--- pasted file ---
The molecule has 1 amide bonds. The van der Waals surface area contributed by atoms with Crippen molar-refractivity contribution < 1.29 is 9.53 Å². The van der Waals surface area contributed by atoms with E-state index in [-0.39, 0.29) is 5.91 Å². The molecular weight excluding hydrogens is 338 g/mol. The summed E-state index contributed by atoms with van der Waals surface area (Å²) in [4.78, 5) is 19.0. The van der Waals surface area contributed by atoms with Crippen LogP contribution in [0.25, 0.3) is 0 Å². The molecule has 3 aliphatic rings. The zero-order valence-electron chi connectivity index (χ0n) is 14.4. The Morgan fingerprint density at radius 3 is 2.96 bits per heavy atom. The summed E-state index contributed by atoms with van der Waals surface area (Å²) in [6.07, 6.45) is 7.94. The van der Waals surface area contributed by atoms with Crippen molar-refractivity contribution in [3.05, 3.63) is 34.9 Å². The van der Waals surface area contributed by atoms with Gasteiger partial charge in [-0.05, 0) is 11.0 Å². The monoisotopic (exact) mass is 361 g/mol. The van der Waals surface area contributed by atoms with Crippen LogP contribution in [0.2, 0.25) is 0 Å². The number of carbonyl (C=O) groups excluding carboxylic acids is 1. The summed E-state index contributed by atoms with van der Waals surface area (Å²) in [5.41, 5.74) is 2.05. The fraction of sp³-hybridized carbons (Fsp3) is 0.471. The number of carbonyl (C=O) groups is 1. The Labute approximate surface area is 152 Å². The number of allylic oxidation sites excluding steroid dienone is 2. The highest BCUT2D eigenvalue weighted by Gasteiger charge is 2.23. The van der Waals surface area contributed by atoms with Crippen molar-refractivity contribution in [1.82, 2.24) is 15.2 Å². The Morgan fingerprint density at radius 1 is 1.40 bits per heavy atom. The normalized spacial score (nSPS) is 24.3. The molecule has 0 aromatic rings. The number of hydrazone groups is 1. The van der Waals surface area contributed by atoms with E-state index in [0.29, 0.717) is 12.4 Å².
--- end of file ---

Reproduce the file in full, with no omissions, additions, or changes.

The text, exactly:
The molecule has 1 amide bonds. The van der Waals surface area contributed by atoms with Crippen molar-refractivity contribution < 1.29 is 9.53 Å². The van der Waals surface area contributed by atoms with E-state index in [-0.39, 0.29) is 5.91 Å². The molecular weight excluding hydrogens is 338 g/mol. The summed E-state index contributed by atoms with van der Waals surface area (Å²) in [4.78, 5) is 19.0. The van der Waals surface area contributed by atoms with Crippen LogP contribution in [0.25, 0.3) is 0 Å². The molecule has 3 aliphatic rings. The zero-order valence-electron chi connectivity index (χ0n) is 14.4. The Morgan fingerprint density at radius 3 is 2.96 bits per heavy atom. The summed E-state index contributed by atoms with van der Waals surface area (Å²) in [6.07, 6.45) is 7.94. The van der Waals surface area contributed by atoms with Crippen molar-refractivity contribution in [3.05, 3.63) is 34.9 Å². The van der Waals surface area contributed by atoms with Gasteiger partial charge in [-0.05, 0) is 11.0 Å². The monoisotopic (exact) mass is 361 g/mol. The van der Waals surface area contributed by atoms with Crippen LogP contribution in [0.2, 0.25) is 0 Å². The number of carbonyl (C=O) groups excluding carboxylic acids is 1. The summed E-state index contributed by atoms with van der Waals surface area (Å²) in [5.41, 5.74) is 2.05. The fraction of sp³-hybridized carbons (Fsp3) is 0.471. The number of carbonyl (C=O) groups is 1. The Labute approximate surface area is 152 Å². The number of allylic oxidation sites excluding steroid dienone is 2. The highest BCUT2D eigenvalue weighted by Gasteiger charge is 2.23. The van der Waals surface area contributed by atoms with Crippen molar-refractivity contribution in [1.82, 2.24) is 15.2 Å². The Morgan fingerprint density at radius 1 is 1.40 bits per heavy atom. The normalized spacial score (nSPS) is 24.3. The molecule has 0 aromatic rings. The number of hydrazone groups is 1. The van der Waals surface area contributed by atoms with E-state index in [0.29, 0.717) is 12.4 Å².